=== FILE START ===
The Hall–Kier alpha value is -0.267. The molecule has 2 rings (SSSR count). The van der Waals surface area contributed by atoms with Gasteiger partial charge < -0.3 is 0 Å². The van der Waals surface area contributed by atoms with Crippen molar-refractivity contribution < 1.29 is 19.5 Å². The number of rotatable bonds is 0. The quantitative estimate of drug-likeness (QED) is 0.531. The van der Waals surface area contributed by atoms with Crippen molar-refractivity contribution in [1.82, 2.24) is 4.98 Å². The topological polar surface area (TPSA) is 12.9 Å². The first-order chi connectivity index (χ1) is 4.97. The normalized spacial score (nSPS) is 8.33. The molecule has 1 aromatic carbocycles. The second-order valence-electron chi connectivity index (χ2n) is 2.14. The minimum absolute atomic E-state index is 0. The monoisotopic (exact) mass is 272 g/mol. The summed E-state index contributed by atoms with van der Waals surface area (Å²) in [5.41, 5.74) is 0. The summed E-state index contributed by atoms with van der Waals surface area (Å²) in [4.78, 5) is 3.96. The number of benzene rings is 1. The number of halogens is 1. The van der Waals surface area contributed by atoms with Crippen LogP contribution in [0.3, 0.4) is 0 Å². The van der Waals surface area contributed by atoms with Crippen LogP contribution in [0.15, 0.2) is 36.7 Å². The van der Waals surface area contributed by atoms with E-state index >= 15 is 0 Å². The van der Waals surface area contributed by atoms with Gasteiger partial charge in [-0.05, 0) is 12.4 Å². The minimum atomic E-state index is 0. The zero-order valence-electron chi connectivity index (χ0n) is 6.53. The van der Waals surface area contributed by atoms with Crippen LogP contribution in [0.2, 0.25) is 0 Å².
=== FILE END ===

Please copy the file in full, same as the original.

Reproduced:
The Hall–Kier alpha value is -0.267. The molecule has 2 rings (SSSR count). The van der Waals surface area contributed by atoms with Gasteiger partial charge < -0.3 is 0 Å². The van der Waals surface area contributed by atoms with Crippen molar-refractivity contribution < 1.29 is 19.5 Å². The number of rotatable bonds is 0. The quantitative estimate of drug-likeness (QED) is 0.531. The van der Waals surface area contributed by atoms with Crippen molar-refractivity contribution in [1.82, 2.24) is 4.98 Å². The topological polar surface area (TPSA) is 12.9 Å². The first-order chi connectivity index (χ1) is 4.97. The normalized spacial score (nSPS) is 8.33. The molecule has 1 aromatic carbocycles. The second-order valence-electron chi connectivity index (χ2n) is 2.14. The minimum absolute atomic E-state index is 0. The monoisotopic (exact) mass is 272 g/mol. The summed E-state index contributed by atoms with van der Waals surface area (Å²) in [5.41, 5.74) is 0. The summed E-state index contributed by atoms with van der Waals surface area (Å²) in [4.78, 5) is 3.96. The number of benzene rings is 1. The number of halogens is 1. The van der Waals surface area contributed by atoms with Crippen LogP contribution in [0.3, 0.4) is 0 Å². The van der Waals surface area contributed by atoms with Crippen LogP contribution in [0.15, 0.2) is 36.7 Å². The van der Waals surface area contributed by atoms with E-state index >= 15 is 0 Å². The van der Waals surface area contributed by atoms with Gasteiger partial charge in [-0.05, 0) is 12.4 Å². The minimum atomic E-state index is 0. The zero-order valence-electron chi connectivity index (χ0n) is 6.53. The van der Waals surface area contributed by atoms with Crippen LogP contribution in [0.2, 0.25) is 0 Å².